I’m a big fan of Czap Books, especially two of their earlier publications – Laura Knetzger’s sweet, slice-of-life series Bug Boys, and Jessi Zabarsky’s emotional, warm fantasy Witchlight. I’ve written about both comics before, but since those initial pieces both books were picked up by Random House Graphic and released to a wider audience. I was excited for these stories to show up on my library’s shelves, and checked out both to see how, or if, they’d changed. Both books have beautiful, brand new colors – Witchlight’s were done by Geov Chouteau and Bug Boys’ by Lyle Lynde – that take these comics to a whole new level.
Jessi Zabarsky (Writer and Artist)
Geov Chouteau (Colors)
Random House Graphic
Witchlight was one of my top books of 2016, and my descriptions of Lelek as a “tough young witch” and Sanja as “sweet, idealistic but strong” still feel just right. In a moment of desperation, Lelek kidnaps Sanja and takes her away from her stifled place in her hometown – but quickly turns from kidnapper to student when she petitions Sanja for fighting lessons. Sanja accepts, and the pair soon grow interested in each other’s pasts, motivations, and the possibility of a loving relationship.
Chouteau’s colors first hit me hard during Sanja’s fire lit talk with Lelek at the beginning of Part 2. The pair has not been traveling together long; it’s likely that this is the first night during which Sanja doesn’t feel like a prisoner. In fact, Sanja’s quite emboldened from the events of the day – when Part 2 opens the pair is sparring, and it’s clear from her face that Sanja feels completely energized and in her element. After dinner, as the two lay down to sleep, the warm yellow of the firelight engulfs them, cutting through the blue-black of night. The moment feels emotional and soft, and when Lelek opens up about her past, the resulting flashback carries forward only the blue tones and none of the yellow. In the present, Lelek has found warmth and support, but as the reader swiftly learns, in the past she had that ripped away.
There are several more moments through this already emotional comic in which Chouteau’s work deepens the impact of the story. For example, when the girls visit Sanja’s grandmother, the sweet, pastel brightness of her town and home make it easy for the reader to see why Sanja is so desperate and excited to be there. When we first meet Sanja her world feels largely two-tone, and trapped – it’s mostly a solid teal and peach color, leaving very little room for variety or escape. Her grandmother’s home is much more complex. A yellowish tone gives her home a desert feel, but very pale pink and purple plants suggest a kind of hardiness and investment in life. The patterns Zabarsky draws onto plants, blankets and chairs further than sense of variety, even when Lelek slips outside to sit with her difficult feelings. Sanja follows her and drapes them both in a patterned blanket, and the texture of it, the plants and the ground reflect the brighter colors that had been present in the daytime. Sanja’s grandmother’s home has a resilience and loving warmth that leaves room for both girls to be whoever they want to be, with no gendered limits.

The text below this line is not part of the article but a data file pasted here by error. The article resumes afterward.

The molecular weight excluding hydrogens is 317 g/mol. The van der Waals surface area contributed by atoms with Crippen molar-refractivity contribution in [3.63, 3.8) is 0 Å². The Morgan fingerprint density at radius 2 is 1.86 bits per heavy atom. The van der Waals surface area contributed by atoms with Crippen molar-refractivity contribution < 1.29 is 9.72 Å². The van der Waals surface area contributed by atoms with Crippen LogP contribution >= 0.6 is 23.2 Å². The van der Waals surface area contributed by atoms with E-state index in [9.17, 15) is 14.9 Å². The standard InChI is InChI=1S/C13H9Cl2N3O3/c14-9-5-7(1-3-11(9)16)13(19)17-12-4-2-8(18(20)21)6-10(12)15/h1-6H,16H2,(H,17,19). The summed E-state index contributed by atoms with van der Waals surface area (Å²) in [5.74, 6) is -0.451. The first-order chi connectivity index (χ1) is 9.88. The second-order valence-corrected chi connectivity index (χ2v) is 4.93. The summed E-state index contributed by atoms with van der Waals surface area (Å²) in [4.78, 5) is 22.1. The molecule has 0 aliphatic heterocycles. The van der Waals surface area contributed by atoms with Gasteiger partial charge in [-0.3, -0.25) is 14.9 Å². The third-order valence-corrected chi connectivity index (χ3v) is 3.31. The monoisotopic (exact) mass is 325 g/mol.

The second way Chouteau’s colors bring the comic into brighter life has less to do with the characters, and more with the world itself. Zabarsky has created a fascinating magical landscape that is easy for any reader to dive into. Lelek controls her magic with the candle that floats above her head, and by smearing white wax on her fingers, she can draw draw magic from the air and even from inside herself. The roots of this world’s magic feel both personal and natural. However, Chouteau’s colors suggest that, once drawn from a source, witches also give magic new life. In a particularly compelling fight, Lelek turns her initially invisible breath into peach-colored winds that feel extra-powerful and overwhelming. Much later, when Sanja is dragging an injured Lelek through powerful wind and snow, the teal, curved lines that take over the panels remind the reader that the powerful magic we’ve seen Lelek wield comes from this natural force.
Bug Boys, Volume 1
Laura Knetzger (Writer and Artist)
Lyle Lynde (Colors)
Random House Graphic